In November 2014, the United States and China announced an agreement on efforts to address climate change. The U.S. vowed to cut greenhouse gas emissions 26-28 percent below 2005 levels by 2025. Meanwhile, China will reach peak emissions by 2030 and work to grow its renewable energy sector, gradually replacing the need for fossil fuels.
Since the two countries together account for a third of all carbon dioxide (CO2) emissions in the world, their statement of cooperation gives hope for mitigating climate change. But why did it take so long for the two biggest carbon emitters to agree on a policy for reduction?
“It’s politically difficult to get all these agreements in place because it’s expensive and people don’t want to change,” says Martin Pasqualetti, a professor in ASU’s School of Geographical Sciences and Urban Planning.
Carbon dioxide is a byproduct of burning fossil fuels, resources that propel our entire global economy. Pasqualetti says that as a result, there are significant obstacles to establishing corrective measures for climate change. First, you’ve got to convince people that there is a problem and that it’s serious enough to demand action. Second, someone has to take a leadership role.
“In China, they look around and say, ‘we’re not going to do anything if the United States doesn’t do anything,’ and the United States says, ‘well, it’s really, really expensive to do anything, so we’re going to put this off and let somebody else deal with it,” Pasqualetti says. This unwillingness to take leadership has made global climate change policies difficult to implement.
Is it really essential for countries to cooperate on a global level to reduce CO2 emissions? Dan Sarewitz, co-director of ASU’s Consortium for Science, Policy and Outcomes, says no.
“The initial assumption that this had to be done through international agreement actually set us back a long time,” Sarewitz says. “There are an infinite number of approaches and there’s no one-size-fits-all. The assumption that you had to have global governance was the original sin of climate policy.”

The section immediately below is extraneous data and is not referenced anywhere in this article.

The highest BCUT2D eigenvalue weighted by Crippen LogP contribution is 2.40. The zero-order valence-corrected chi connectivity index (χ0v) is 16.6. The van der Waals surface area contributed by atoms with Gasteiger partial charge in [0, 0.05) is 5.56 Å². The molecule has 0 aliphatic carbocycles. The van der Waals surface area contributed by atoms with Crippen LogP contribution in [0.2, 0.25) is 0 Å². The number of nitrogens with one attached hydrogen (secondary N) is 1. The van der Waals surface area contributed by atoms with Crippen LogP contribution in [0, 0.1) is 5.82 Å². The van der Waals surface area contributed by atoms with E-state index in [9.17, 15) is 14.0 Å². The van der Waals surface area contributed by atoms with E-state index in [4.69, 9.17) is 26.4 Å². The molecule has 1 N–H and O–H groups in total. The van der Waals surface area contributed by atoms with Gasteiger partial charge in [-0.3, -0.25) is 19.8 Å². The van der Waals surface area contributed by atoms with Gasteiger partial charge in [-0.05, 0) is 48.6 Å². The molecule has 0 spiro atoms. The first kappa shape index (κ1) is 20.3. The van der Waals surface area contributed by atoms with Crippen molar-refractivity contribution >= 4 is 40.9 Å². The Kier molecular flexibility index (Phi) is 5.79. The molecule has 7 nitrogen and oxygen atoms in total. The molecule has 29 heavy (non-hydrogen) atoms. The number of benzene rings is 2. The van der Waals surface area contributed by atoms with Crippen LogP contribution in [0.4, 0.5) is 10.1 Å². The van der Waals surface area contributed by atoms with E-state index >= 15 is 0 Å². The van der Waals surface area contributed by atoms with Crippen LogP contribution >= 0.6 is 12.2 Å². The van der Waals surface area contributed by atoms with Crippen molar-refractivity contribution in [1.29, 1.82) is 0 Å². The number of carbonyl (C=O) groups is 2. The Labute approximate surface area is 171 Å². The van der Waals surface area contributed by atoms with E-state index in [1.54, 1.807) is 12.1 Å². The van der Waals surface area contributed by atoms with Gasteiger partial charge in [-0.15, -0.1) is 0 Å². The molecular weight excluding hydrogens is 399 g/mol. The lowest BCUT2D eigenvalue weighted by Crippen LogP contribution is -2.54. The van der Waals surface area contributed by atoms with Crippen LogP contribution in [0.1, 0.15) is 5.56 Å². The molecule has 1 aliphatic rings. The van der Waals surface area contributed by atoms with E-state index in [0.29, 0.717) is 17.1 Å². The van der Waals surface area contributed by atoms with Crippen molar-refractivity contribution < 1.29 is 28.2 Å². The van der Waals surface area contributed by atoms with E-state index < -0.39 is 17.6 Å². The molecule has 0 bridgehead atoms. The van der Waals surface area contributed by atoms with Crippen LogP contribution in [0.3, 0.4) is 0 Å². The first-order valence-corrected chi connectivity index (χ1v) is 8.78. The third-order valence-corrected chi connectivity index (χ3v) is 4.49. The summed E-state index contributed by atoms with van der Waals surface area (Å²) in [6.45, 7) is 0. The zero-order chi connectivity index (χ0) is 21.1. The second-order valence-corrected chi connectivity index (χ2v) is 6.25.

Plus, climate policy is not as simple as mandating that every country around the world reduce its emissions. Many of the high CO2 emitters are developing countries trying to raise their standards of living. The U.S. has been industrialized for centuries, gaining wealth and burning fossil fuels all along. Is it fair to ask other countries not to have the same advantages, now that we need to worry about climate change?
“How do you get the billions of people in the world who are trying to lift themselves up to do it in a carbon neutral or low carbon way?” Pasqualetti asks.
One solution is to help them develop renewable fuels, such as solar and wind technology. Researchers at ASU are doing just that through a program called VOCTEC, or Vocational Training and Education for Clean Energy. Funded by the United States Agency for International Development (USAID), VOCTEC has already helped train 460 professionals in 19 different countries to implement and sustain renewable energy systems.
ASU is also setting an example of how to decarbonize with its own use of solar energy. With all the solar arrays on campus, Pasqualetti says that ASU produces enough electricity every 30 minutes to power his home for a whole year.
In addition, Pasqualetti and ASU professor Kris Mayes co-direct the Energy Policy Innovation Council (EPIC) at ASU. Researchers at EPIC are helping the Arizona Department of Environmental Quality develop a tool to reduce carbon emissions in the state. This is important because the EPA’s current draft of the Clean Power Plan requires Arizona to curb its CO2 output by over 50 percent. The final rule, due out at the end of August, may back off that degree of reduction, but Arizona will still be required to make substantial cuts in carbon emissions.
While large, sweeping policies are difficult to achieve, Sarewitz says there are other effective ways to reduce carbon emissions.
“What we really want is a bunch of experiments going on in a bunch of places, where places find their own solutions and things that work. I think you need a shared understanding that it’s a problem, but that doesn’t mean you need shared governance.”